• Submitting Your Work, by Bruce Parker

    If you write poetry to put in a drawer and never show it to anyone, this article is not for you.  But if you craft words, sound, rhythm, image, symbol, metaphor, into works of art you want to send into the world, to contribute a grain to the great, ever-growing heap of poetry in English, then visit this page for tips from our own Bruce Parker.

    Read all of this item.

All OPA News Posts


  • Posted: January 2, 2018

    Everywhere I Find Myself by Leah Stenson

    Leah Stenson’s full-length book of narrative poetry, Everywhere I Find Myself, was published by Turning Point Books, an imprint of WordTech Communications, in December of 2017.

Read more.


  • Broadfork Farm by Tricia Knoll, reviewed by Wallace Kaufman

    ISBN-13 978-0-9980999-4-1

    The Poetry Box

    2017, 73 pp, $12.00

    On her web site, www.triciaknoll.com, Tricia Knoll speaks of herself in the third person. She is a tree hugging . . . Master Gardener who routinely talks to crows who ignore her. She also calls herself an eco-poet. In the opening line of “The Klickitats,” the first selection in Broadfork Farm, she says, I’m a farmsitter, once or twice a year, a few weeks. The farm is across the river from Mt. Hood and about 20 miles north near the village of Trout Lake. And there you have the setting and the character who inhabits these pieces.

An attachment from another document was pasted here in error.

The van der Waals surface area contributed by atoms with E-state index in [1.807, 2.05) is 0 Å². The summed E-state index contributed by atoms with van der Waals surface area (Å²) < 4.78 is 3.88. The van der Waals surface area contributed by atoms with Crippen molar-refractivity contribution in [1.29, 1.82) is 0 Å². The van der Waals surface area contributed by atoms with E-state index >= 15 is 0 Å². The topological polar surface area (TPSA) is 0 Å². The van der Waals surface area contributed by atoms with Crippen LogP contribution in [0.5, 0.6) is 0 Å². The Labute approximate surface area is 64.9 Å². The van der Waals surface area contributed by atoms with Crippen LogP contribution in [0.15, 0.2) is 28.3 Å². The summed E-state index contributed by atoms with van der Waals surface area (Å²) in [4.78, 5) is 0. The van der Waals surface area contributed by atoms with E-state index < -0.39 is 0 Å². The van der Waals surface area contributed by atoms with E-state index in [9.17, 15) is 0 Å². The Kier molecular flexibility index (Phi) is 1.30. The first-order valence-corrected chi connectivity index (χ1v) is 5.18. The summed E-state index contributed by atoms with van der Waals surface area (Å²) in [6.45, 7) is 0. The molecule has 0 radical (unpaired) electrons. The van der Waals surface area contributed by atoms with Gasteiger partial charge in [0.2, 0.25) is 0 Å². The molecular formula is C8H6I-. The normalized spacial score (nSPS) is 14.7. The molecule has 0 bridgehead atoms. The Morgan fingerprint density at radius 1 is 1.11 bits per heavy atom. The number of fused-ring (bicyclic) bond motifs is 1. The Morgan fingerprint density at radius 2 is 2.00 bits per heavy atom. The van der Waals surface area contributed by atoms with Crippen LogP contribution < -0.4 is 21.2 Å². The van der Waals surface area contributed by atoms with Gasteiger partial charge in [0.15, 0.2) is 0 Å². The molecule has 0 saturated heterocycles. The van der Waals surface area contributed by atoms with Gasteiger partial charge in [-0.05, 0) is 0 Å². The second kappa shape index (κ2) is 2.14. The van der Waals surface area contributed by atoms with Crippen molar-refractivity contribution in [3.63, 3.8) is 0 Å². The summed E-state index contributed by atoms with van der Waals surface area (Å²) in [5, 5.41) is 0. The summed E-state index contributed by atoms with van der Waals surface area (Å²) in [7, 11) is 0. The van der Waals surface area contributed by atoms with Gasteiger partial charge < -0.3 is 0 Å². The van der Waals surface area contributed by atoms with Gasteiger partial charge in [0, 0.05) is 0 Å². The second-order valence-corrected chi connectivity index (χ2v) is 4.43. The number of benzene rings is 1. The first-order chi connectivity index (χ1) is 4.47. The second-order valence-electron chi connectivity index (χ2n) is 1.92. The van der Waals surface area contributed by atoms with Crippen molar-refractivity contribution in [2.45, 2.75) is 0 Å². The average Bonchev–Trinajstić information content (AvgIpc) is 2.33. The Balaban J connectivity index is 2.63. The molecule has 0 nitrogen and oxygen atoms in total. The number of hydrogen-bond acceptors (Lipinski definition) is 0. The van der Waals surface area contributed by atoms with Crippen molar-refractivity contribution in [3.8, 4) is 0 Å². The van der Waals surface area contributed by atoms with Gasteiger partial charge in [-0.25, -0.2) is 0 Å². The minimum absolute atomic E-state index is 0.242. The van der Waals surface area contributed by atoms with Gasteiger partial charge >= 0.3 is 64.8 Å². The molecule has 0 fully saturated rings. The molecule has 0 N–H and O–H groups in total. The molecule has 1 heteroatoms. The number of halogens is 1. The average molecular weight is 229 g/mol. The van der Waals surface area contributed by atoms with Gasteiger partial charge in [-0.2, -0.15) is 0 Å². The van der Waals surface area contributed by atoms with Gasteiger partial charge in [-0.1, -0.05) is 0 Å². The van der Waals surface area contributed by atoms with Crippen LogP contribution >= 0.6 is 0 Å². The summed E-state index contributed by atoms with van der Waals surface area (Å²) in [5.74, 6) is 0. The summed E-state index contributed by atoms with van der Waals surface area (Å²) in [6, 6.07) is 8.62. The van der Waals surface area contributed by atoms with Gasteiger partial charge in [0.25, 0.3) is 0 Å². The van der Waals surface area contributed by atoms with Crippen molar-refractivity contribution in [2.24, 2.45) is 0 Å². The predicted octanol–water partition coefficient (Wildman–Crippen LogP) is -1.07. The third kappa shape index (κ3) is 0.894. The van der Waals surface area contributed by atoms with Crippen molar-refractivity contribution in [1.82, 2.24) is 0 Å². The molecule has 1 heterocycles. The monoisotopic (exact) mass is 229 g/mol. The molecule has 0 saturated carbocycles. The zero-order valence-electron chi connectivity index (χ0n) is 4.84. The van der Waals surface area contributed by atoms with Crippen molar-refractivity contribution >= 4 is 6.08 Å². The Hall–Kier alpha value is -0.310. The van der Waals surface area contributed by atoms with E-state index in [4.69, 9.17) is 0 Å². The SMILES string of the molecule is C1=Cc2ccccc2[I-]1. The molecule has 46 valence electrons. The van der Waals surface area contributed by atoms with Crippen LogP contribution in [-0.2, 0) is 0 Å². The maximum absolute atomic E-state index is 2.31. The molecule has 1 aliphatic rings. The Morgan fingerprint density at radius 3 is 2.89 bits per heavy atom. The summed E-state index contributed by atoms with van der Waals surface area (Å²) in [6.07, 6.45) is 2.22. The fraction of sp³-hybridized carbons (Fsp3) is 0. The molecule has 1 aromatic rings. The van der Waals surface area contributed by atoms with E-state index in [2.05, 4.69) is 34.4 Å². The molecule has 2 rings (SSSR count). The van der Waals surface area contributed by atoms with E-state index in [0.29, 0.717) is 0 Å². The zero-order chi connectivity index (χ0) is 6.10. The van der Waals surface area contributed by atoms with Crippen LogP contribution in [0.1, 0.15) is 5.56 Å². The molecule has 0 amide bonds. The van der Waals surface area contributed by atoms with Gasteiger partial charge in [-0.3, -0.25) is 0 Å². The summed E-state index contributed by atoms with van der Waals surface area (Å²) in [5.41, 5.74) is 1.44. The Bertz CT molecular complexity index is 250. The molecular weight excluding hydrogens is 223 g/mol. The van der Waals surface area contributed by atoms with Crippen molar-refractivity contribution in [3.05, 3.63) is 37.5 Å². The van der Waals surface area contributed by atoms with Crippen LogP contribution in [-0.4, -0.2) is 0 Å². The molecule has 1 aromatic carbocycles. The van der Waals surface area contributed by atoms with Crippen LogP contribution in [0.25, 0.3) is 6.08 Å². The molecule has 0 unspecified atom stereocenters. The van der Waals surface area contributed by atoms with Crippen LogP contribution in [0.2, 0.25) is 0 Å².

In “Buddha Nestled in White and Pink Sweet Peas on the Fencepost at Broadfork Gate,”

    Knoll says of the Broadfork Farm,



                            The farm is not for everyman.

                            In the old house, there’s no white sugar,

                            no microwave and when ... Read all of this item.

All Book Reviews


  • 2107 Fall Contest New Poets: Honorable Mentions and Judge’s Comments

    December 4, 2017

    Honorable mentions:

    1st Honorable Mention: “Memorial Day” by Joanna Rose, Portland, OR

    2nd Honorable Mention: “Fostering a Better World” by Jennifer Rood, Grants Pass, OR

    3rd Honorable Mention: “After Midnight” by Stephanie Striffler, Portland, OR



    Judge’s comments

    I thought a lot about meaning as I read these poems. I thought about how language creates meaning, how humans create language, and how, despite how frail the letters words are made of, how inadequate the sounds of words are to represent the wide world, still meaning is made by one person who makes marks on a paper and understood by another person who looks at those marks with her eyes. It was a pleasure to read every poem entered and respond to the images, sounds and intent of each one.

    We understand the world by naming the things in it. We make meaning of those names by arranging them on the page in beautiful patterns—thank you to ... Read all of this item.

More ‘Poet’s Spotlights’